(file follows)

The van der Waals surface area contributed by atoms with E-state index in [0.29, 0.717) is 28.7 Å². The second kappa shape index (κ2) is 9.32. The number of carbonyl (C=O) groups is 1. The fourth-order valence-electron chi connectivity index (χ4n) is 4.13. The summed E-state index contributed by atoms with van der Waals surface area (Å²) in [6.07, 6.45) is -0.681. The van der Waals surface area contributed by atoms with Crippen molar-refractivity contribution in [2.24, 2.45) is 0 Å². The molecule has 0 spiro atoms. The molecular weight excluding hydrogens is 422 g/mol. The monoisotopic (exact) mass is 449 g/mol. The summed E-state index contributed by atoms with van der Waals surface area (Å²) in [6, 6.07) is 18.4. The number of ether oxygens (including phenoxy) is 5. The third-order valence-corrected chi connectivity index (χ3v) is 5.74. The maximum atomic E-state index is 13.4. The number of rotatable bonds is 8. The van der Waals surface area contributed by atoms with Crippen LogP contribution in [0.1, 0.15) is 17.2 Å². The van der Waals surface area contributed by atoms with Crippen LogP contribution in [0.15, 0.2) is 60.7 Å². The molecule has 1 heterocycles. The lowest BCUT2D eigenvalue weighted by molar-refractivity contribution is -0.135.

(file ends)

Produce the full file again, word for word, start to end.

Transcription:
The van der Waals surface area contributed by atoms with E-state index in [0.29, 0.717) is 28.7 Å². The second kappa shape index (κ2) is 9.32. The number of carbonyl (C=O) groups is 1. The fourth-order valence-electron chi connectivity index (χ4n) is 4.13. The summed E-state index contributed by atoms with van der Waals surface area (Å²) in [6.07, 6.45) is -0.681. The van der Waals surface area contributed by atoms with Crippen molar-refractivity contribution in [2.24, 2.45) is 0 Å². The molecule has 0 spiro atoms. The molecular weight excluding hydrogens is 422 g/mol. The monoisotopic (exact) mass is 449 g/mol. The summed E-state index contributed by atoms with van der Waals surface area (Å²) in [6, 6.07) is 18.4. The number of ether oxygens (including phenoxy) is 5. The third-order valence-corrected chi connectivity index (χ3v) is 5.74. The maximum atomic E-state index is 13.4. The number of rotatable bonds is 8. The van der Waals surface area contributed by atoms with Crippen LogP contribution in [0.1, 0.15) is 17.2 Å². The van der Waals surface area contributed by atoms with Crippen LogP contribution in [0.15, 0.2) is 60.7 Å². The molecule has 1 heterocycles. The lowest BCUT2D eigenvalue weighted by molar-refractivity contribution is -0.135.